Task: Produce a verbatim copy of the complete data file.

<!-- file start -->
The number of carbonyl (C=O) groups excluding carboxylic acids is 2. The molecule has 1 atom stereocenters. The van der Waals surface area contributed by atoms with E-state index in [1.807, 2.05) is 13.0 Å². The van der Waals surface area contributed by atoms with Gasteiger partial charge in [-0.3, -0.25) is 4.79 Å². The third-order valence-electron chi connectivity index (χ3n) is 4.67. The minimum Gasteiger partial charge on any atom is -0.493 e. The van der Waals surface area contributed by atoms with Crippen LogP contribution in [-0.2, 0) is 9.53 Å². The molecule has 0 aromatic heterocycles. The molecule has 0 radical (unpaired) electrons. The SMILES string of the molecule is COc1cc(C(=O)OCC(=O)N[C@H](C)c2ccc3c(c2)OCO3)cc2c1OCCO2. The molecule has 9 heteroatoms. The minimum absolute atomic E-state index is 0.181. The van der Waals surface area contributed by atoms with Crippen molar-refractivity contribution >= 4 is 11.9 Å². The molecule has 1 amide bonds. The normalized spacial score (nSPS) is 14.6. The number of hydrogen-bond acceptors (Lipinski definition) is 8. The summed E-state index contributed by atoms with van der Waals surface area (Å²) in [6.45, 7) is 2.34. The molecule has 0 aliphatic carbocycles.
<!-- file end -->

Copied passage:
The number of carbonyl (C=O) groups excluding carboxylic acids is 2. The molecule has 1 atom stereocenters. The van der Waals surface area contributed by atoms with E-state index in [1.807, 2.05) is 13.0 Å². The van der Waals surface area contributed by atoms with Gasteiger partial charge in [-0.3, -0.25) is 4.79 Å². The third-order valence-electron chi connectivity index (χ3n) is 4.67. The minimum Gasteiger partial charge on any atom is -0.493 e. The van der Waals surface area contributed by atoms with Crippen LogP contribution in [-0.2, 0) is 9.53 Å². The molecule has 0 aromatic heterocycles. The molecule has 0 radical (unpaired) electrons. The SMILES string of the molecule is COc1cc(C(=O)OCC(=O)N[C@H](C)c2ccc3c(c2)OCO3)cc2c1OCCO2. The molecule has 9 heteroatoms. The minimum absolute atomic E-state index is 0.181. The van der Waals surface area contributed by atoms with Crippen molar-refractivity contribution >= 4 is 11.9 Å². The molecule has 1 amide bonds. The normalized spacial score (nSPS) is 14.6. The number of hydrogen-bond acceptors (Lipinski definition) is 8. The summed E-state index contributed by atoms with van der Waals surface area (Å²) in [6.45, 7) is 2.34. The molecule has 0 aliphatic carbocycles.